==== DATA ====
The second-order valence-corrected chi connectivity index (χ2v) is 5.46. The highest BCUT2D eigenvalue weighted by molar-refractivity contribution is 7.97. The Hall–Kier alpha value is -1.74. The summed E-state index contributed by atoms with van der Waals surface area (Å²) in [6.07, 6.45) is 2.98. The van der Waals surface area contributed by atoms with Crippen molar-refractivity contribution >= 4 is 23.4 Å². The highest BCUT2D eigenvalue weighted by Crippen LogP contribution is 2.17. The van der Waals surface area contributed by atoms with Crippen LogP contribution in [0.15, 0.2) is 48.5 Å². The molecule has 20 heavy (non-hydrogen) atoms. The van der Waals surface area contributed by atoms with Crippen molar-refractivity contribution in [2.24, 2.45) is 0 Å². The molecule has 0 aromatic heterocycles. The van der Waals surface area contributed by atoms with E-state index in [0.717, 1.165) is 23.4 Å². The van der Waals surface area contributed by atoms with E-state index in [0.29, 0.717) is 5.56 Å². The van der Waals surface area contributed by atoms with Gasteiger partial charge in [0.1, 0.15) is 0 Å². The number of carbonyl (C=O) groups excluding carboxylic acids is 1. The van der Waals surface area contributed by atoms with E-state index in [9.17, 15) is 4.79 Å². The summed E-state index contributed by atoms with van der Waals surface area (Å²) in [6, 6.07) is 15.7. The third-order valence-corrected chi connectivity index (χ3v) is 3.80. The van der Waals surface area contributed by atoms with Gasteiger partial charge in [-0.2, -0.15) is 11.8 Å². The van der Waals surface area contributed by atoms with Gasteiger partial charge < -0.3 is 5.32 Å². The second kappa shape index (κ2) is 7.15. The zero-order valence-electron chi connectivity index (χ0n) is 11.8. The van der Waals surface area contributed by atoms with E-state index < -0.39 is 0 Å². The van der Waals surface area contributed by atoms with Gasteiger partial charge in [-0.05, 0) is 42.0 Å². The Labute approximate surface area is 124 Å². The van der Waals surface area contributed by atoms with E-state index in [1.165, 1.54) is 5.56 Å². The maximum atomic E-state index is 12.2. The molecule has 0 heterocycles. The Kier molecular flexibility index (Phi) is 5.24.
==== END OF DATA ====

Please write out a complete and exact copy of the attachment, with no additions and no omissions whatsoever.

The second-order valence-corrected chi connectivity index (χ2v) is 5.46. The highest BCUT2D eigenvalue weighted by molar-refractivity contribution is 7.97. The Hall–Kier alpha value is -1.74. The summed E-state index contributed by atoms with van der Waals surface area (Å²) in [6.07, 6.45) is 2.98. The van der Waals surface area contributed by atoms with Crippen molar-refractivity contribution >= 4 is 23.4 Å². The highest BCUT2D eigenvalue weighted by Crippen LogP contribution is 2.17. The van der Waals surface area contributed by atoms with Crippen LogP contribution in [0.15, 0.2) is 48.5 Å². The molecule has 20 heavy (non-hydrogen) atoms. The van der Waals surface area contributed by atoms with Crippen molar-refractivity contribution in [2.24, 2.45) is 0 Å². The molecule has 0 aromatic heterocycles. The van der Waals surface area contributed by atoms with E-state index in [0.717, 1.165) is 23.4 Å². The van der Waals surface area contributed by atoms with E-state index in [0.29, 0.717) is 5.56 Å². The van der Waals surface area contributed by atoms with Gasteiger partial charge in [0.1, 0.15) is 0 Å². The number of carbonyl (C=O) groups excluding carboxylic acids is 1. The van der Waals surface area contributed by atoms with E-state index in [9.17, 15) is 4.79 Å². The summed E-state index contributed by atoms with van der Waals surface area (Å²) in [6, 6.07) is 15.7. The third-order valence-corrected chi connectivity index (χ3v) is 3.80. The van der Waals surface area contributed by atoms with Gasteiger partial charge in [-0.2, -0.15) is 11.8 Å². The van der Waals surface area contributed by atoms with Gasteiger partial charge < -0.3 is 5.32 Å². The second kappa shape index (κ2) is 7.15. The zero-order valence-electron chi connectivity index (χ0n) is 11.8. The van der Waals surface area contributed by atoms with E-state index < -0.39 is 0 Å². The van der Waals surface area contributed by atoms with Gasteiger partial charge in [-0.05, 0) is 42.0 Å². The Labute approximate surface area is 124 Å². The van der Waals surface area contributed by atoms with E-state index in [1.165, 1.54) is 5.56 Å². The maximum atomic E-state index is 12.2. The molecule has 0 heterocycles. The Kier molecular flexibility index (Phi) is 5.24.